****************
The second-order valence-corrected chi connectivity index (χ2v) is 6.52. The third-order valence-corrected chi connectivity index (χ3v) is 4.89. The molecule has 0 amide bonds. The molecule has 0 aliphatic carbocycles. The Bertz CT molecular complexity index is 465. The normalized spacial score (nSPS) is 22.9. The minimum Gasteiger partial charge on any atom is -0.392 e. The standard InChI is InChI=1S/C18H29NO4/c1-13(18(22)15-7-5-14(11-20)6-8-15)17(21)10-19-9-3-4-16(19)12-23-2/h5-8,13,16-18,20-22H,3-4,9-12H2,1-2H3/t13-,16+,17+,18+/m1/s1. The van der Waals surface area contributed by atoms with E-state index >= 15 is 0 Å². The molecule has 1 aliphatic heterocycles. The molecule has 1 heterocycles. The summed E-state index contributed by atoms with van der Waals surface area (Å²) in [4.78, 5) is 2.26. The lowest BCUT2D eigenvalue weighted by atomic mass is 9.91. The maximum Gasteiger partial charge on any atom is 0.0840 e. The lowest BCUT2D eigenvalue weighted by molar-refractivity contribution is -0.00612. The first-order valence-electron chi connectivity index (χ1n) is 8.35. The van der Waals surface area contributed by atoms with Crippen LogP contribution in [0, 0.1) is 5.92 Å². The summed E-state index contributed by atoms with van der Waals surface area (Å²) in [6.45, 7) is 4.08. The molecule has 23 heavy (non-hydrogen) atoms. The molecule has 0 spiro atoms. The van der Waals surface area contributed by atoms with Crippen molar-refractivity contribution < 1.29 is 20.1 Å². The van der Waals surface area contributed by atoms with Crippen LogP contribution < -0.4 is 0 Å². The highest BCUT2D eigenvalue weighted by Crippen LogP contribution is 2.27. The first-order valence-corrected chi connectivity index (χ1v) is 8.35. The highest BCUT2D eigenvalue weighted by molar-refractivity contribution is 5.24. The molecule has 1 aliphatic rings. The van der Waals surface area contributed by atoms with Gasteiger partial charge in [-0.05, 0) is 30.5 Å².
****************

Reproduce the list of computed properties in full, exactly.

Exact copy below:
The second-order valence-corrected chi connectivity index (χ2v) is 6.52. The third-order valence-corrected chi connectivity index (χ3v) is 4.89. The molecule has 0 amide bonds. The molecule has 0 aliphatic carbocycles. The Bertz CT molecular complexity index is 465. The normalized spacial score (nSPS) is 22.9. The minimum Gasteiger partial charge on any atom is -0.392 e. The standard InChI is InChI=1S/C18H29NO4/c1-13(18(22)15-7-5-14(11-20)6-8-15)17(21)10-19-9-3-4-16(19)12-23-2/h5-8,13,16-18,20-22H,3-4,9-12H2,1-2H3/t13-,16+,17+,18+/m1/s1. The van der Waals surface area contributed by atoms with E-state index >= 15 is 0 Å². The molecule has 1 aliphatic heterocycles. The molecule has 1 heterocycles. The summed E-state index contributed by atoms with van der Waals surface area (Å²) in [4.78, 5) is 2.26. The lowest BCUT2D eigenvalue weighted by atomic mass is 9.91. The maximum Gasteiger partial charge on any atom is 0.0840 e. The lowest BCUT2D eigenvalue weighted by molar-refractivity contribution is -0.00612. The first-order valence-electron chi connectivity index (χ1n) is 8.35. The van der Waals surface area contributed by atoms with Crippen LogP contribution in [0, 0.1) is 5.92 Å². The summed E-state index contributed by atoms with van der Waals surface area (Å²) in [6.45, 7) is 4.08. The molecule has 23 heavy (non-hydrogen) atoms. The molecule has 0 spiro atoms. The van der Waals surface area contributed by atoms with Crippen molar-refractivity contribution < 1.29 is 20.1 Å². The van der Waals surface area contributed by atoms with Crippen LogP contribution < -0.4 is 0 Å². The highest BCUT2D eigenvalue weighted by Crippen LogP contribution is 2.27. The first-order valence-corrected chi connectivity index (χ1v) is 8.35. The highest BCUT2D eigenvalue weighted by molar-refractivity contribution is 5.24. The molecule has 1 aliphatic rings. The van der Waals surface area contributed by atoms with Gasteiger partial charge in [-0.05, 0) is 30.5 Å².